Legal risks of a proxy

[BPSDB] It seems a good idea to run a proxy like Squid or (perhaps better) an anonymizer like Tor (because Squid is not anonymous) to give internet access to users in other countries where the internet is not free.  It’s something you can easily do with a small investment of time and some of your spare bandwidth. But you should be aware that not only Iranian or Chinese dissidents may use your server. Your local plods may note that something nasty is coming from your IP address, as happened to this man who found he was inadvertently distributing child porn or this one who found he was liable for a bomb threat.

The law currently appears very uncertain in the UK over the liabilities of server administrators for what passes through their systems. So far it seems that no-one has been convicted of anything in the UK arising from the use of an anonymizing server, but be aware the police are unlikely to have much expertise in this area, and you may lose your equipment for some time while they try to pin a terrorist or child porn charge on you. In the current authoritarian atmosphere it is most likely that any legal doubts will eventually be settled against the admins.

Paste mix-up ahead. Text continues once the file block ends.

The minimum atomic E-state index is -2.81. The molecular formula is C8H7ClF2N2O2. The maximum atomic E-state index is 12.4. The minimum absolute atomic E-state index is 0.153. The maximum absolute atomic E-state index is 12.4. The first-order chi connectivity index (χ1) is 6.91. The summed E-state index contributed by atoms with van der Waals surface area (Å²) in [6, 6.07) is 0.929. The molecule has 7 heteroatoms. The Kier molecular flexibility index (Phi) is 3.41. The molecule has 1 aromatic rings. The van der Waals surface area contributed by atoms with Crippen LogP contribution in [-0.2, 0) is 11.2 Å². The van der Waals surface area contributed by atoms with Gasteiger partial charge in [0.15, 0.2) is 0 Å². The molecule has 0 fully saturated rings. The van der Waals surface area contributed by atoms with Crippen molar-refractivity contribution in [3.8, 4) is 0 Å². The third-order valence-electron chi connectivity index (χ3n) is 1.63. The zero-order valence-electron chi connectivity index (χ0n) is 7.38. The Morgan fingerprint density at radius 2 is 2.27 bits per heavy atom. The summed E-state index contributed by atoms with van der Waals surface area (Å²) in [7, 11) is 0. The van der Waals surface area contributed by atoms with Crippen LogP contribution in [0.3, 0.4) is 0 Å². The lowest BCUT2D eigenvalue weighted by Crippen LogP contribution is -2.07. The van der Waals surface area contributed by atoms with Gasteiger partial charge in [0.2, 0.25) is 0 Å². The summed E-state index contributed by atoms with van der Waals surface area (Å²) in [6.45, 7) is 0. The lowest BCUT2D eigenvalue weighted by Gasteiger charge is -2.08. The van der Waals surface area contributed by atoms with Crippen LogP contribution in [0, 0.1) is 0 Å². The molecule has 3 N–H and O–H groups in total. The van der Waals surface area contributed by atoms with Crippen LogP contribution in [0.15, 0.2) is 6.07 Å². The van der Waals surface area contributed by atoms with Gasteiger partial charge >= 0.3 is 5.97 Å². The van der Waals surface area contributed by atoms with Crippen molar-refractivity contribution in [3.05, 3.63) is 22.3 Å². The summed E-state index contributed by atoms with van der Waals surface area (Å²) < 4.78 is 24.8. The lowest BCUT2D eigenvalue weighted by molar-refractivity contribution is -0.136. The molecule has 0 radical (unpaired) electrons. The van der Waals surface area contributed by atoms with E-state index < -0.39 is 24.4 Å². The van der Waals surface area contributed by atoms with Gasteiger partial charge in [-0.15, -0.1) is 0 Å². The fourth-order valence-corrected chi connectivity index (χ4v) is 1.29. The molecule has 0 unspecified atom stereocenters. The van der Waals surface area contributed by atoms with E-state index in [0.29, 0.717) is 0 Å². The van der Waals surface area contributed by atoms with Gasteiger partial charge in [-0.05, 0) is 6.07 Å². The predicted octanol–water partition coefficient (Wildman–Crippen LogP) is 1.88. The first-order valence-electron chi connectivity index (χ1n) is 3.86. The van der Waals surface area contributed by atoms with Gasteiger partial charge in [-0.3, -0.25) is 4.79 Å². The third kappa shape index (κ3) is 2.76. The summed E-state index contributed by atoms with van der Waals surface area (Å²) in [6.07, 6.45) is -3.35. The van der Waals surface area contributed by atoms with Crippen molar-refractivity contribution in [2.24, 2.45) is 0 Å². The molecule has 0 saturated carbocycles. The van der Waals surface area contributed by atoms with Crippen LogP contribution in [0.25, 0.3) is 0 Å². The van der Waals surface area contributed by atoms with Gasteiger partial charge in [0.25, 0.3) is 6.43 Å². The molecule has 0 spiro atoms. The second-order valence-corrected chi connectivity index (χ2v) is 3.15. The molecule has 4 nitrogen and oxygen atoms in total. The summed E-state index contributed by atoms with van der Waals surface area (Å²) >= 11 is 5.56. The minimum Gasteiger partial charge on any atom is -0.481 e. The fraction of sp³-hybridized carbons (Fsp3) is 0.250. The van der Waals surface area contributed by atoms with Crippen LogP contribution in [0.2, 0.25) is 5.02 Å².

In accordance with my theory that all authoritarians have more in common than their superficial political differences, note that if you are arrested (even if not convicted) while trying to assist dissidents in authoritarian countries you will lose your eligibility to visa waiver if you visit the USA.

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One thought on “Legal risks of a proxy

  1. Note that using something like Tor, or bitblinder (like tor, faster and includes bittorrent) will show up exactly the same as having an open wireless access point.

    Also note that you don’t actually be constantly providing an upload node for one person, but instead contribute to the whole swarm. Nobody will be able to use your computer to host childporn, as using a network like these will result in them using another node every time.

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